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CurrentC, Apple Pay Competitor, Already Hacked

CurrentC CurrentC

So, it seems like Karma has a way of sorting things out in this world and today’s news about MCX’s CurrentC  program already getting hacked pretty much sorts that out. MCX’s CurrentC is supposed to be the retailers’ own version of Apple Pay, a direct competitor in fact. But recently, MCX retailers that already have pre-installed NFC hardware have disabled it in order to prevent Apple Pay from working in their stores. This is because all of the MCX retailers are still wanting to push for their CurrentC solution rather than Apple Pay.

Within the last 36 hours, we learned that unauthorized third parties obtained the e-mail addresses of some of our CurrentC pilot program participants and individuals who had expressed interest in the app. Many of these email addresses are dummy accounts used for testing purposes only. The CurrentC app itself was not affected.

We have notified our merchant partners about this incident and directly communicated with each of the individuals whose email addresses were involved. We take the security of our users’ information extremely seriously. MCX is continuing to investigate this situation and will provide updates as necessary.

What’s amusing about all of this is that it is a replay of what happened with Google Wallet when Google launched it YEARS ago. In fact, talking to tellers about their Apple pay solution at Wholefoods and whether or not it supported Google Wallet, they simply had NO idea it existed or if they supported it. What’s funny is that they seemed shocked that Google Wallet had already existed for years before Apple pay but got virtually no support from retailers and carriers. Sure, there are places where you can regularly pay with Google Wallet, like 7/11, but the reality is that Google Wallet primarily struggled because the carriers didn’t want it to succeed.

The carriers simply didn’t want Google Wallet to succeed because they saw it as a challenger to their own potential NFC payment solutions, especially Verizon. Verizon actually disabled Google Wallet on their version of the Galaxy Nexus and as a result, Google Wallet didn’t work on Verizon’s network for a long time. Why did Verizon do that? Because they had their own Google Wallet competitor, formerly known as ISIS, now known as Softcard. So, in reality, Apple is running into the same opposition that Google did, except they are more loved by consumers and when their ideas are shot down or blocked by competitors it becomes a big deal and consumers get upset and start to organize boycotts.

Either way, the backstory is important to understand why CurrentC, Apple Pay and Google Wallet are at odds with each other, but it doesn’t change the fact that Google Wallet and Apple Pay are clearly more secure solutions than MCX’s own CurrentC which appears to be insecure well before its launch. Nobody is going to want to use a technology like CurrentC if they can’t protect consumers, ESPECIALLY when CurrentC does not connect to a credit card but rather directly to a debit card meaning that if anyone were to ever hack your CurrentC account they would have immediate access to your own money and could clear out your bank account. This is one of the biggest complaints about CurrentC right now, and a lot of people are right to be uneasy about it.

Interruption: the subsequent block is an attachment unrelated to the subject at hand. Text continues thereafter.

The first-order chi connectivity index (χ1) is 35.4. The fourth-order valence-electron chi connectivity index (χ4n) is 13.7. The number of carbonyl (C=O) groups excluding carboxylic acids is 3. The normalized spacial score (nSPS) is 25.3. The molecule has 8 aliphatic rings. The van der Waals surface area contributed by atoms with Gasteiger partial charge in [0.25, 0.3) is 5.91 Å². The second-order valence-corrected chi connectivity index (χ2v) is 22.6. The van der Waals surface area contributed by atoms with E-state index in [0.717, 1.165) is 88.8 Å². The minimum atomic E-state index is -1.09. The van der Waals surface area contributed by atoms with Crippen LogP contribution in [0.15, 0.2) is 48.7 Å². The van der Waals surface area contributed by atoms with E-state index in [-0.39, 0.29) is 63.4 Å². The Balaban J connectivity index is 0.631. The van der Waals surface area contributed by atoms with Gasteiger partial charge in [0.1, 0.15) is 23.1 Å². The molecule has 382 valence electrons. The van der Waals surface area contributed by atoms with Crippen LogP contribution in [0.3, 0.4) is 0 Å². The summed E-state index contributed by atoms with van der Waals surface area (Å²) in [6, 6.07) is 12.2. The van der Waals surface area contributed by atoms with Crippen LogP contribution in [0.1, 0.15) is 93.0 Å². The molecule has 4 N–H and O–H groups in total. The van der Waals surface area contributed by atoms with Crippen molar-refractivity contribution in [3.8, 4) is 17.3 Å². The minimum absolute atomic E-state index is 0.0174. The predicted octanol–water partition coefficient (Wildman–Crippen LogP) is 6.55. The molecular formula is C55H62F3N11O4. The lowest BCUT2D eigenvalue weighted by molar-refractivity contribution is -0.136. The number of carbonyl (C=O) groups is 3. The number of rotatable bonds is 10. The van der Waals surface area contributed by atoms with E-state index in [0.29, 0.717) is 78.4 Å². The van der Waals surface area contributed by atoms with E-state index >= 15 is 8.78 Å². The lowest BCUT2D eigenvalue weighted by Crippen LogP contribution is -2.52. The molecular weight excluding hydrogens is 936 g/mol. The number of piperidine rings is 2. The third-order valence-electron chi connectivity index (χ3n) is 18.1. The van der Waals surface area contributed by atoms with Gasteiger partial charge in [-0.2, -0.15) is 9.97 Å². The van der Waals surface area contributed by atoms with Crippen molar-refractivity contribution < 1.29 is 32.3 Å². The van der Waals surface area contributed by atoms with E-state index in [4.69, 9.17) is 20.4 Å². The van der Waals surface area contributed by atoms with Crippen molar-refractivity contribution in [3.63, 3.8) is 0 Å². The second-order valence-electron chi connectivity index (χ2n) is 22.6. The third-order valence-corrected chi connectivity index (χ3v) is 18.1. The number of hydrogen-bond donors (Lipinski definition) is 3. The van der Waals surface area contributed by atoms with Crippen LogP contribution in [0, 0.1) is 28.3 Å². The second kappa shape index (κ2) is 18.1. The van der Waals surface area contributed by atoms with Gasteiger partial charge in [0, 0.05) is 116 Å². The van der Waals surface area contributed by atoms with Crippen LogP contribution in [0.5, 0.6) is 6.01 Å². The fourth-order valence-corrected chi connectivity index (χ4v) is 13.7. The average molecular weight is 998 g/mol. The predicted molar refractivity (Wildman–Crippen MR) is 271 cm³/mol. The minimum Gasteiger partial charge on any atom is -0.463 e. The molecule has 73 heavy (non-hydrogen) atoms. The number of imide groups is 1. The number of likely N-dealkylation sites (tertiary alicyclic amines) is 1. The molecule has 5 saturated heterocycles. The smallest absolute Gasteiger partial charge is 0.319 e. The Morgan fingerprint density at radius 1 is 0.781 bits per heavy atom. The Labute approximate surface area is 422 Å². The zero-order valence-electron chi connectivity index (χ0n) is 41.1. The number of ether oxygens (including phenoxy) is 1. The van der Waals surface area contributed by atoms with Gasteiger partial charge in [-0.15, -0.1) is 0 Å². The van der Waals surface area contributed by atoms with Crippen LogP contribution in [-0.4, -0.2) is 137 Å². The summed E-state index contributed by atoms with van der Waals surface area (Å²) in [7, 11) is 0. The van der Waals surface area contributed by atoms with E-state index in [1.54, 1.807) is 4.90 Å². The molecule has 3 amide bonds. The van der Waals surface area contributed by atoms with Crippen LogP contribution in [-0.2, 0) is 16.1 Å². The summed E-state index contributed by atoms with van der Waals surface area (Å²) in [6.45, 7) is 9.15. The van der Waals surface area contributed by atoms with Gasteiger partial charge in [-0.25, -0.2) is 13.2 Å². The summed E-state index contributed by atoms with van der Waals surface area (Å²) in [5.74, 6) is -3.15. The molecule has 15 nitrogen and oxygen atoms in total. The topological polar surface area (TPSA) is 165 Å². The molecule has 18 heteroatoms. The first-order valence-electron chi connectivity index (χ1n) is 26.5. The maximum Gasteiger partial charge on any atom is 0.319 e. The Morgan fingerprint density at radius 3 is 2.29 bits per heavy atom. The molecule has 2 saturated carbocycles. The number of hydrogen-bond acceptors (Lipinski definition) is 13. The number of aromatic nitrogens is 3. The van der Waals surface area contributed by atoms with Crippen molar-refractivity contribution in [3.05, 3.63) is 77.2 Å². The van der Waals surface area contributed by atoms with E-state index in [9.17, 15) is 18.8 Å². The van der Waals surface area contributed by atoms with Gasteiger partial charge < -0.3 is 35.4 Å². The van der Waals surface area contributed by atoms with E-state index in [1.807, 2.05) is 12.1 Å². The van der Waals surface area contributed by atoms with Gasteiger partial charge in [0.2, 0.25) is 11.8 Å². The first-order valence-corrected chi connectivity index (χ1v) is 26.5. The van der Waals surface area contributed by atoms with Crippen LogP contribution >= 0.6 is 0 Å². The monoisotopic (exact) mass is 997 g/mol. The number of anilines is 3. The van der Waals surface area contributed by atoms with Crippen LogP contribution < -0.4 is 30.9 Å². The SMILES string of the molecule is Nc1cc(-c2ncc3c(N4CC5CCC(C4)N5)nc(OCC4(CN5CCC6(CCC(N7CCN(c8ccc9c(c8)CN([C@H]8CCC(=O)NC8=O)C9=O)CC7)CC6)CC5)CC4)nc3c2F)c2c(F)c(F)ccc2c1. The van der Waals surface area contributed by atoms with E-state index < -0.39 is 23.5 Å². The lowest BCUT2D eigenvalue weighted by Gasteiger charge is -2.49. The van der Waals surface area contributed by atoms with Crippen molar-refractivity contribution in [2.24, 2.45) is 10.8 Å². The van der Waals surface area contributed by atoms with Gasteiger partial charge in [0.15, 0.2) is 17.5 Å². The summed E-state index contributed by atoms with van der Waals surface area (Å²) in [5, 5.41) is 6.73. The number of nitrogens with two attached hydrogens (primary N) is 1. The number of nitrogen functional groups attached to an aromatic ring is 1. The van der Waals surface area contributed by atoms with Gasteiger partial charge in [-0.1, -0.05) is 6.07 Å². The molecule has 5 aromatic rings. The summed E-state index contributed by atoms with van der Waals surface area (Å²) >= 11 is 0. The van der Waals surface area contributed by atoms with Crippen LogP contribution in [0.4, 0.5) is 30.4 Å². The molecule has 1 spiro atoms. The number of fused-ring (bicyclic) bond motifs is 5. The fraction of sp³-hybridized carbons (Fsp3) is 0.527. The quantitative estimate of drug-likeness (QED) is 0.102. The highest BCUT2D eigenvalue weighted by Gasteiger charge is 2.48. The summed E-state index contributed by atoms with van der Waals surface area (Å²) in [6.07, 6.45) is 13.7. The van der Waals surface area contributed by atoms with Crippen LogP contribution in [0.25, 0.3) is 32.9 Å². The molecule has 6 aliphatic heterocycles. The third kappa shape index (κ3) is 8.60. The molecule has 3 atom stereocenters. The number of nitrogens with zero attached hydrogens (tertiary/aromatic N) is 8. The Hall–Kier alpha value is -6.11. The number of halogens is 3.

If you want to learn more about CurrentC, we recommend you check out their FAQ where they answer a lot of questions, some poorly albeit.

Some good examples of their confusing FAQs are the fact that they mention that they support credit cards, but then they say that they will support credit cards in the future. They have no problems supporting debit cards and checking accounts though.

  • Provide consumers with multiple ways to pay at their favorite merchants, including merchant gift cards, credit cards and debit accounts and personal checking accounts. MCX has plans to add additional forms of payment, including credit cards.

Then they talk about merchant exclusivity…

Does MCX Require its Merchants to Only Offer CurrentCTM?

MCX merchants make their own decisions about what solutions they want to bring to their customers; the choice is theirs. When merchants choose to work with MCX, they choose to do so exclusively and we’re proud of the long list of merchants who have partnered with us. Importantly, if a merchant decides to stop working with MCX, there are no fines.

They say that merchants can make their own decisions about what solutions they want to bring to consumers, but then they say that merchants that choose to work with MCX choose to do so exclusively. Meaning, they want you to believe that merchants can pick between solutions, but what they really mean is that you can pick to use MCX or not, and if you do, you can’t really use anything else because that’s how it works. CurrentC is really an awful solution for consumers and is purely designed for the retailers to maximize their profitability and control. MCX is a retailer platform while Apple Pay and Google Wallet are consumer platforms.